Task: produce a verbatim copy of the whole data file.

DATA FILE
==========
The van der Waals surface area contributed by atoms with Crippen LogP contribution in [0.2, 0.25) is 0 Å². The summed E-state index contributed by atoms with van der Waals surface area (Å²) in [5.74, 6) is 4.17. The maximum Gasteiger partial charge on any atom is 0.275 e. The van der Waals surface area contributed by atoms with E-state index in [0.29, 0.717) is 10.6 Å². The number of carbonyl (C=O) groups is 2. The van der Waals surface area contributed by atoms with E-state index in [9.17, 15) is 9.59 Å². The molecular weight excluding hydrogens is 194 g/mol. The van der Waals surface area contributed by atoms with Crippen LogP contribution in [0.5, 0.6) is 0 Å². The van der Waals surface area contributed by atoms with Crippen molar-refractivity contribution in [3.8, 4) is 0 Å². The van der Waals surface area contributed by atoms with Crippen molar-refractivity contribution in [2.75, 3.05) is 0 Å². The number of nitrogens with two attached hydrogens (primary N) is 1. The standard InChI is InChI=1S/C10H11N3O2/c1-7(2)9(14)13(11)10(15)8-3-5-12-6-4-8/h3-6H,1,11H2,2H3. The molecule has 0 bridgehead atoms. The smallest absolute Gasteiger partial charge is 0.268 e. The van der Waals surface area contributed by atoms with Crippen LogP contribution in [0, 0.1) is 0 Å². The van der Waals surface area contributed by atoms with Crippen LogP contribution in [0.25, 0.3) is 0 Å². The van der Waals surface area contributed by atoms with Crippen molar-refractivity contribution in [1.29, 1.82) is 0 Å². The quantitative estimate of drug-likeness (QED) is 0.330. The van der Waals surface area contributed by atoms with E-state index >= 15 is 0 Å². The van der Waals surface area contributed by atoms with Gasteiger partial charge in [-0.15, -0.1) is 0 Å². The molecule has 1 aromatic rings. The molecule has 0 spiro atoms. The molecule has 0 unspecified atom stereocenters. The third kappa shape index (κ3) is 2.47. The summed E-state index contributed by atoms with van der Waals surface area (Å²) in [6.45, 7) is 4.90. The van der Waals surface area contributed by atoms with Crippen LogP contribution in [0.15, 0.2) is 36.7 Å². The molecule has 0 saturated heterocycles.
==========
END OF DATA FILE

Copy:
The van der Waals surface area contributed by atoms with Crippen LogP contribution in [0.2, 0.25) is 0 Å². The summed E-state index contributed by atoms with van der Waals surface area (Å²) in [5.74, 6) is 4.17. The maximum Gasteiger partial charge on any atom is 0.275 e. The van der Waals surface area contributed by atoms with E-state index in [0.29, 0.717) is 10.6 Å². The number of carbonyl (C=O) groups is 2. The van der Waals surface area contributed by atoms with E-state index in [9.17, 15) is 9.59 Å². The molecular weight excluding hydrogens is 194 g/mol. The van der Waals surface area contributed by atoms with Crippen LogP contribution in [0.5, 0.6) is 0 Å². The van der Waals surface area contributed by atoms with Crippen molar-refractivity contribution in [3.8, 4) is 0 Å². The van der Waals surface area contributed by atoms with Crippen molar-refractivity contribution in [2.75, 3.05) is 0 Å². The number of nitrogens with two attached hydrogens (primary N) is 1. The standard InChI is InChI=1S/C10H11N3O2/c1-7(2)9(14)13(11)10(15)8-3-5-12-6-4-8/h3-6H,1,11H2,2H3. The molecule has 0 bridgehead atoms. The smallest absolute Gasteiger partial charge is 0.268 e. The van der Waals surface area contributed by atoms with Crippen LogP contribution in [0, 0.1) is 0 Å². The van der Waals surface area contributed by atoms with Crippen LogP contribution in [0.25, 0.3) is 0 Å². The van der Waals surface area contributed by atoms with Crippen molar-refractivity contribution in [1.29, 1.82) is 0 Å². The quantitative estimate of drug-likeness (QED) is 0.330. The van der Waals surface area contributed by atoms with E-state index >= 15 is 0 Å². The van der Waals surface area contributed by atoms with Gasteiger partial charge in [-0.15, -0.1) is 0 Å². The molecule has 1 aromatic rings. The molecule has 0 spiro atoms. The molecule has 0 unspecified atom stereocenters. The third kappa shape index (κ3) is 2.47. The summed E-state index contributed by atoms with van der Waals surface area (Å²) in [6.45, 7) is 4.90. The van der Waals surface area contributed by atoms with Crippen LogP contribution in [0.15, 0.2) is 36.7 Å². The molecule has 0 saturated heterocycles.